Curated by: Matthi Forrer
A scroll of precious fabric - or paper - painted or calligraphed, designed to be hung on special occasions or used as decoration according to the seasons of the year: the kakemono or kakejiku is a painted work extremely common in Japan and East Asia in general, where it takes on different names.
The "hanging scrolls" characterise the pictorial production of China, Korea and Vietnam, as well as Japan itself, and with minimal variations in the support, are the equivalent of framed Western paintings.
Unlike our canvases or panels, rigid structures built to be hung on a wall for an extended period of time, the painted scrolls are designed for use over limited time and have a relatively soft structure.
Hung in the tokonoma (alcove) of the Japanese home, or mounted for just a few hours in a garden, fluttering in the breeze, these works of art participate in time and movement, whereas Western paintings seem imbued with fixity and continuity.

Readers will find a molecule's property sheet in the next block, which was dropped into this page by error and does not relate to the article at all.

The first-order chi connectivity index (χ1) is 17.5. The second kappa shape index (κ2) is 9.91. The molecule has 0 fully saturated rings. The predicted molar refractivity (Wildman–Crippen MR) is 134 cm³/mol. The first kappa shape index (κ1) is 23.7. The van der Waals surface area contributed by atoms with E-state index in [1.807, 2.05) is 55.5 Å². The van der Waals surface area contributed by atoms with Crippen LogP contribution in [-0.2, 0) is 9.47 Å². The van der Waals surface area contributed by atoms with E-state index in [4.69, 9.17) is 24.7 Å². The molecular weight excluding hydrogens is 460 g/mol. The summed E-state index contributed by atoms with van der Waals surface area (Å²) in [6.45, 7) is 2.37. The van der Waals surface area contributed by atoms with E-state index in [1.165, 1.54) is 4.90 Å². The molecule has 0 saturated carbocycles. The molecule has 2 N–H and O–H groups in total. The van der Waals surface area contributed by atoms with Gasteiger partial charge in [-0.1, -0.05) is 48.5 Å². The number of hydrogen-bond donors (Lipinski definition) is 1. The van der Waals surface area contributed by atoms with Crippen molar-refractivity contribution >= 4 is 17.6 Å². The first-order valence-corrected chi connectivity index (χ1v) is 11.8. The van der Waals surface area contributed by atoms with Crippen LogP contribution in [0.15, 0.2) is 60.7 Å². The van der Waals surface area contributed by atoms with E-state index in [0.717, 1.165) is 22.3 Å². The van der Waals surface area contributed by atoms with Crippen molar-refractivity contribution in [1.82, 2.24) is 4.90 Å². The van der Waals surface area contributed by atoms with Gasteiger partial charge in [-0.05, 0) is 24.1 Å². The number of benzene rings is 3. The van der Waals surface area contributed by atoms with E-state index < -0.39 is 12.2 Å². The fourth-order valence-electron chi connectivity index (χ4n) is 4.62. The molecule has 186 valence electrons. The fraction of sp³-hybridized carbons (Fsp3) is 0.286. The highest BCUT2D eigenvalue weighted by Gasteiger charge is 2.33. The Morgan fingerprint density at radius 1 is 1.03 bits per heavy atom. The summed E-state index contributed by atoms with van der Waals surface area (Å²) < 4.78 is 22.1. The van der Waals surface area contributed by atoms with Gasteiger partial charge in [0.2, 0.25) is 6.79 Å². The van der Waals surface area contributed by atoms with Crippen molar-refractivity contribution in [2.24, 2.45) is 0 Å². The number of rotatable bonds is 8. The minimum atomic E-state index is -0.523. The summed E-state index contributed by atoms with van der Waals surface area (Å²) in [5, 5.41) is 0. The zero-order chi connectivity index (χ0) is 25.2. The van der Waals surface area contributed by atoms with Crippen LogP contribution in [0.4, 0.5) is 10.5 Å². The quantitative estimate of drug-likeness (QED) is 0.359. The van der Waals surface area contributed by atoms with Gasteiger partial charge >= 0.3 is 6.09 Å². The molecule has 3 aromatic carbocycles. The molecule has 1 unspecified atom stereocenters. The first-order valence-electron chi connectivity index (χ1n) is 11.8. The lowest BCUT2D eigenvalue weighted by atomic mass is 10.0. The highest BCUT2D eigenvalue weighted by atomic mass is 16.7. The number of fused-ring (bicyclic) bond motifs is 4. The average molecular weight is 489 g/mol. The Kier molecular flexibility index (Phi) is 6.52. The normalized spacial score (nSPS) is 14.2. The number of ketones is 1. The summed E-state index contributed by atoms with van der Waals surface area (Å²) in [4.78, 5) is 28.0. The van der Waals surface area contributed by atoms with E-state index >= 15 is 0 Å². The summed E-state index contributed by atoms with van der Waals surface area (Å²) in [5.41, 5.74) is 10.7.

Differences are not purely formal, as they reflect a different aesthetic and philosophical conception: kakemono are an allusion to impermanence and change as inescapable (and positive) aspects of existence.
The exhibition at MAO “Kakemono. Five centuries of Japanese painting”, the first in Italy focusing on this form of art, presents 125 kakemono as well as painted fans and decorated lacquers belonging to the Claudio Perino Collection; an important corpus of works acquired by the Piedmontese collector, who is among the main lenders and patrons of the MAO.
The kakemono, set up in five thematic sections (flowers and birds, animals, figures, landscapes, plants) lead the visitor through a very rich world, in which meticulous and naturalistic representations, enriched by subtle details, are flanked by extremely essential and rarefied images, where the shape loses its contours and gradually disintegrates to become a charming and evocative sign, in an extreme exercise of synthesis and refinement, almost an ante litteram abstractionism.
Oriental painters were already working in an ‘impressionistic,’ ‘expressionistic,’ ‘abstract’ way centuries before similar modes of expression began to appear in the West. In Asia the different modes coexisted and were not mutually exclusive means of defining artistic movements, as they were in our own modern art.
Among the kakemono exhibited at MAO, some works by major Japanese artists are included: Yamamoto Baiitsu, Tani Bunchō, Kishi Ganku and Ogata Kōrin.